Goodworth Clatford launch Riverside Project
18 Feb 2006
Visitors to the newly opened Riverside Project
Visitors to the newly opened Riverside Project
Click for a full size picture
The Chairman of Goodworth Clatford Parish Council, Dr Alan Lloyd-Davies, cuts the ribbon
The Chairman of Goodworth Clatford Parish Council, Dr Alan Lloyd-Davies, cuts the ribbon
Sir George paid tribute to Richard Ryder and his team of volunteers from the village for reclaiming a derelict site along the bak of the river, and converting into a riverside walk.

Goodworth Clatford's Riverside Project was awarded a grant of over £23,000 by the Heritage Lottery Fund (HLF) to build a footpath, boardwalk and educational viewing platform by the River Anton in the centre of the village. These new facilities will ensure that everyone will be able to get really close to this important natural habitat without disturbing the natural fauna and flora that thrives here.

Interpretation boards will be placed close to the educational viewing platform to help people really appreciate and understand the natural habitat that surrounds them, illustrating the natural and industrial heritage of the area.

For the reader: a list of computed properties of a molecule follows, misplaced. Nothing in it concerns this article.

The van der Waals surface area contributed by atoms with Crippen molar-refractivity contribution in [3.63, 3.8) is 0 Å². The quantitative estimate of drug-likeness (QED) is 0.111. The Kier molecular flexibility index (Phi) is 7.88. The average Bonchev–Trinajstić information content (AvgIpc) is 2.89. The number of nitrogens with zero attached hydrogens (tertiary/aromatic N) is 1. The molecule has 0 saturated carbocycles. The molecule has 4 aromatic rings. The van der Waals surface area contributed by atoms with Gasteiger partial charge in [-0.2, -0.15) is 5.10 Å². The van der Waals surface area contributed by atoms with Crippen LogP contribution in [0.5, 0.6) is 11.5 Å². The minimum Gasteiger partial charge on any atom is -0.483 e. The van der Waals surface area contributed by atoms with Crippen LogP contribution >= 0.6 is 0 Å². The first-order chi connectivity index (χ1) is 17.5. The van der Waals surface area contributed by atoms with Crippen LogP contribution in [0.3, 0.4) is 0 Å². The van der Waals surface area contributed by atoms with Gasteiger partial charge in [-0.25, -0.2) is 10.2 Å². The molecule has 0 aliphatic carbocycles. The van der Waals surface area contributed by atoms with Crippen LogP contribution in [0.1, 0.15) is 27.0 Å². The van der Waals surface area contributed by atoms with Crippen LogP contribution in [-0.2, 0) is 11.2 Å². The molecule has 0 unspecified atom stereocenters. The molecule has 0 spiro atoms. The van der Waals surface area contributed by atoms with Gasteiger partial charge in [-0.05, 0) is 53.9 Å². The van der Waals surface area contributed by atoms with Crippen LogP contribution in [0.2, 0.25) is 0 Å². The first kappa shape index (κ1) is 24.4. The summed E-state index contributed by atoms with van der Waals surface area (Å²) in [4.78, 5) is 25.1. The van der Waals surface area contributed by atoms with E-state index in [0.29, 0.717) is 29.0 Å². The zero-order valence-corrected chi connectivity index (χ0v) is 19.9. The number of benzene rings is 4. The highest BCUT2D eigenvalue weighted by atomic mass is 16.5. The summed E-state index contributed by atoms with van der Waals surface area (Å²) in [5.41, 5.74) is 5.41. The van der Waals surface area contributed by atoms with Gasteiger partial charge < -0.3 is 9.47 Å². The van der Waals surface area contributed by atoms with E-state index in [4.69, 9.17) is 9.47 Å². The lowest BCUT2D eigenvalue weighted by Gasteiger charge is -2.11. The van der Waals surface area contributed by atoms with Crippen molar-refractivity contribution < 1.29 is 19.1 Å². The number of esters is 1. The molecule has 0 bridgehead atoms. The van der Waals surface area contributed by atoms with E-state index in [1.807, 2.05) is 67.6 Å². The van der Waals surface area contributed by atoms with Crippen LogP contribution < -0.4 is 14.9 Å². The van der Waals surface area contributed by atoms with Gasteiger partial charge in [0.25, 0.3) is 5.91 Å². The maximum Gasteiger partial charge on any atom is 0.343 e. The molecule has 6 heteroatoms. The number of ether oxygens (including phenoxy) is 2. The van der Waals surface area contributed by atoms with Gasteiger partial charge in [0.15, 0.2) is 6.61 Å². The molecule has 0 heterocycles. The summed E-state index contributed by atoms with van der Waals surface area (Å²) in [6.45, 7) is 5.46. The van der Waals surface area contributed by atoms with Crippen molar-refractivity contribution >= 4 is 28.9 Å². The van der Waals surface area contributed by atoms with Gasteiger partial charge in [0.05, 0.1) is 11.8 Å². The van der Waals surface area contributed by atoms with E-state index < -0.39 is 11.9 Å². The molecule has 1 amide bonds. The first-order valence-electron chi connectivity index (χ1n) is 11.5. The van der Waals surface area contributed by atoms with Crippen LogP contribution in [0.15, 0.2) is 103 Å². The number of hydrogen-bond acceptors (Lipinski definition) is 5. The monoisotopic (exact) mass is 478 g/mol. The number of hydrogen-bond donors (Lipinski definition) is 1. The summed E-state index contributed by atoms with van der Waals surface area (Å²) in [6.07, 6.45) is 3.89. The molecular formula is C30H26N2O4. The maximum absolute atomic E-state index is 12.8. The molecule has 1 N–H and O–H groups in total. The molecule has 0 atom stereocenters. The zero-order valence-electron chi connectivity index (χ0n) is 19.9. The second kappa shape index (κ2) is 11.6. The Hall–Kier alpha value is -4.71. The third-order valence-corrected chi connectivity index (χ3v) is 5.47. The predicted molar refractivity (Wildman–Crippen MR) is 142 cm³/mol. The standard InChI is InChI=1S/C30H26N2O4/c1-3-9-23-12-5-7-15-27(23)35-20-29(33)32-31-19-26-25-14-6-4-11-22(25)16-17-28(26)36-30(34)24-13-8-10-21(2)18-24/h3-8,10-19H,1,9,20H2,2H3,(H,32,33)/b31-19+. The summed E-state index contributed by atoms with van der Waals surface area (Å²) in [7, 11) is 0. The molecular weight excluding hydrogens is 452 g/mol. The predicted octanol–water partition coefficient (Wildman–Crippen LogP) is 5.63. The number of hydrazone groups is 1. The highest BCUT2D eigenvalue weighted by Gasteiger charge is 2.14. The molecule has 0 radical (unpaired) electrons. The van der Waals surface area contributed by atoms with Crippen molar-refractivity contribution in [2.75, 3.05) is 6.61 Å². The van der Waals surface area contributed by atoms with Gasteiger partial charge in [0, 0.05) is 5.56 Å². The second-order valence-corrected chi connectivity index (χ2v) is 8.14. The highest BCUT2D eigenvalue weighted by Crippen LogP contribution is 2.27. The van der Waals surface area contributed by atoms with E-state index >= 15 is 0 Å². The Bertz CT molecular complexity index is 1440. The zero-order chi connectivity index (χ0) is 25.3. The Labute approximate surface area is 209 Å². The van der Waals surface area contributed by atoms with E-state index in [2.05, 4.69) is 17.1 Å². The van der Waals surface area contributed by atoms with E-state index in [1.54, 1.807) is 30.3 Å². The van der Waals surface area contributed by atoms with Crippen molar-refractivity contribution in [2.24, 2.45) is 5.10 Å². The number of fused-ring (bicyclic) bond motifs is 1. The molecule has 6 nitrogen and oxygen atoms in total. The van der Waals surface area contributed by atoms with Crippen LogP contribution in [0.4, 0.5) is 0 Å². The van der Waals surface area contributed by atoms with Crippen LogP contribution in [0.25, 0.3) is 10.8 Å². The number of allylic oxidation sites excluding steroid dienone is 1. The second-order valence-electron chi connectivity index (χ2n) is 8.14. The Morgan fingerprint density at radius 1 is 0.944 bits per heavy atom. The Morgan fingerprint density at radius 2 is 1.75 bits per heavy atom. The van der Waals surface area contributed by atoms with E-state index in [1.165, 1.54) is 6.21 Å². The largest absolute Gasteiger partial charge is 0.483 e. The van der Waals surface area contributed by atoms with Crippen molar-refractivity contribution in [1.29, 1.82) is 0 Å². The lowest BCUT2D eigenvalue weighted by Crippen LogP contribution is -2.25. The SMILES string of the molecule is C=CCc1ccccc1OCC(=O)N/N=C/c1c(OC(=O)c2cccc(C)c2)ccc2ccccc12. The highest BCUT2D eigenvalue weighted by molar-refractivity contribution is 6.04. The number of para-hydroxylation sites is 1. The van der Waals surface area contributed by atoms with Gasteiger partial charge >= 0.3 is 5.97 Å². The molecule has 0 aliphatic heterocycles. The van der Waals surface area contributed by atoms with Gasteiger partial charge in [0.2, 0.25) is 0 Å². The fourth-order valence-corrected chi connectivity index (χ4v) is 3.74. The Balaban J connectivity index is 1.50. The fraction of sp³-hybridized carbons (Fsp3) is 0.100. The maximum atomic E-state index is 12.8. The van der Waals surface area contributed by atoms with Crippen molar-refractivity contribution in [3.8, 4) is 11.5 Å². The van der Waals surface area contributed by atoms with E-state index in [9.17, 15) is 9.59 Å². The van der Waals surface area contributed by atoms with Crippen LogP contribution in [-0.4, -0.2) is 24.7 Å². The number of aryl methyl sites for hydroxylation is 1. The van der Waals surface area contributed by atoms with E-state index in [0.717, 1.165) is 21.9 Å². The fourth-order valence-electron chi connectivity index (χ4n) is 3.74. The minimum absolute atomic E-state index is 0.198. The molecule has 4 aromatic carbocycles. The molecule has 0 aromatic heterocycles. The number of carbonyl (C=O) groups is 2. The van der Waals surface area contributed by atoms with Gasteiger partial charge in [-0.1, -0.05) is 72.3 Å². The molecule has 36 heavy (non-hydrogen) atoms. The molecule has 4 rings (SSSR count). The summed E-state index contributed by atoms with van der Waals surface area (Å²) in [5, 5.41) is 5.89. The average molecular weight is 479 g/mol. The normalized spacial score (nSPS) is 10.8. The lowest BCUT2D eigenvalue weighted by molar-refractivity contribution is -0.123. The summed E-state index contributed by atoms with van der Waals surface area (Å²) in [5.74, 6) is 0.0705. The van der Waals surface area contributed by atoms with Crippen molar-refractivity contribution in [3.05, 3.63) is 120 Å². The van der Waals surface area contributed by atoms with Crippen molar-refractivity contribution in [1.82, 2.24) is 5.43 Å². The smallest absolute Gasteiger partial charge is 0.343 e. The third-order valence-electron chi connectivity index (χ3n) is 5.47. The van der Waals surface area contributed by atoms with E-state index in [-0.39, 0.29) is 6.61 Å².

“Few people realise that every lottery ticket has the potential to save the UK's landscapes, countryside and creatures,” commented Tessa Hilder, Regional Manager for the Heritage Lottery Fund. “In the last 10 years HLF has invested nearly £123 million in environmental projects, of which £26 million has been in South East England. This project is a great example of one of these projects, and illustrates how the environment around us is such an important part of our local heritage and community.”

The land, which is a site of interest for nature conservation (SINC), was overgrown at the moment but the funding enabled essential tree work to be carried out.
The land is behind The Royal Oak and the river is, from a nature and heritage point of view, very interesting. It is unusual to have a wooded area by a river where the bank and riverside has been relatively undisturbed and well colonised by a wide range of plants and animals. The path will be on the route of the disused railway and canal, and the boardwalk and platform will be constructed in sections off site and assembled on site to minimise disturbing the fragile nature of the soil.



 
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